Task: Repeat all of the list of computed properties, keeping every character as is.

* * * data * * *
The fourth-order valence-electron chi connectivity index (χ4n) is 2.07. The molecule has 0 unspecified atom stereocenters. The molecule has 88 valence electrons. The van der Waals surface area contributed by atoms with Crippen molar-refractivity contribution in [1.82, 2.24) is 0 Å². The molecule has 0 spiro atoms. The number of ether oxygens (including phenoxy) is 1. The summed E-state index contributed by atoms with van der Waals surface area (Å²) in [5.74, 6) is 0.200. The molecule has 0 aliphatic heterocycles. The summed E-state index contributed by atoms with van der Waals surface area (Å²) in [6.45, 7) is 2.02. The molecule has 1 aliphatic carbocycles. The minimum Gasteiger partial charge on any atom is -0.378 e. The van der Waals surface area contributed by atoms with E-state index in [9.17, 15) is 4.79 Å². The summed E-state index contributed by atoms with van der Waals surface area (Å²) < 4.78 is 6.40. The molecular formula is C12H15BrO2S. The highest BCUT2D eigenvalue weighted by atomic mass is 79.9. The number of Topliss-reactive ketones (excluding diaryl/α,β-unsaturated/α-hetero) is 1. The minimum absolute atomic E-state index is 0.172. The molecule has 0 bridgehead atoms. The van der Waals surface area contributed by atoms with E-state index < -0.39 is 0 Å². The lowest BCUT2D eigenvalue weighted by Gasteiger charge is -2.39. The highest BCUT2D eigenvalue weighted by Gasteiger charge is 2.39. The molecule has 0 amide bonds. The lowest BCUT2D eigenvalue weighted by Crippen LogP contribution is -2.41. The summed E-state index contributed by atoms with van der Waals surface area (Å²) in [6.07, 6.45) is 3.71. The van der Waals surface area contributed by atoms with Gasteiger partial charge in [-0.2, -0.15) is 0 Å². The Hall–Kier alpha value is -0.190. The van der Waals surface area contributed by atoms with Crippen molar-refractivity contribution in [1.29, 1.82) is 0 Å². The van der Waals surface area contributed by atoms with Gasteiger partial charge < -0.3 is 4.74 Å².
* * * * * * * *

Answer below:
The fourth-order valence-electron chi connectivity index (χ4n) is 2.07. The molecule has 0 unspecified atom stereocenters. The molecule has 88 valence electrons. The van der Waals surface area contributed by atoms with Crippen molar-refractivity contribution in [1.82, 2.24) is 0 Å². The molecule has 0 spiro atoms. The number of ether oxygens (including phenoxy) is 1. The summed E-state index contributed by atoms with van der Waals surface area (Å²) in [5.74, 6) is 0.200. The molecule has 0 aliphatic heterocycles. The summed E-state index contributed by atoms with van der Waals surface area (Å²) in [6.45, 7) is 2.02. The molecule has 1 aliphatic carbocycles. The minimum Gasteiger partial charge on any atom is -0.378 e. The van der Waals surface area contributed by atoms with E-state index in [9.17, 15) is 4.79 Å². The summed E-state index contributed by atoms with van der Waals surface area (Å²) < 4.78 is 6.40. The molecular formula is C12H15BrO2S. The highest BCUT2D eigenvalue weighted by atomic mass is 79.9. The number of Topliss-reactive ketones (excluding diaryl/α,β-unsaturated/α-hetero) is 1. The minimum absolute atomic E-state index is 0.172. The molecule has 0 bridgehead atoms. The van der Waals surface area contributed by atoms with E-state index < -0.39 is 0 Å². The lowest BCUT2D eigenvalue weighted by Gasteiger charge is -2.39. The highest BCUT2D eigenvalue weighted by Gasteiger charge is 2.39. The molecule has 0 amide bonds. The lowest BCUT2D eigenvalue weighted by Crippen LogP contribution is -2.41. The summed E-state index contributed by atoms with van der Waals surface area (Å²) in [6.07, 6.45) is 3.71. The van der Waals surface area contributed by atoms with Gasteiger partial charge in [-0.2, -0.15) is 0 Å². The Hall–Kier alpha value is -0.190. The van der Waals surface area contributed by atoms with Crippen molar-refractivity contribution in [1.29, 1.82) is 0 Å². The van der Waals surface area contributed by atoms with Gasteiger partial charge < -0.3 is 4.74 Å².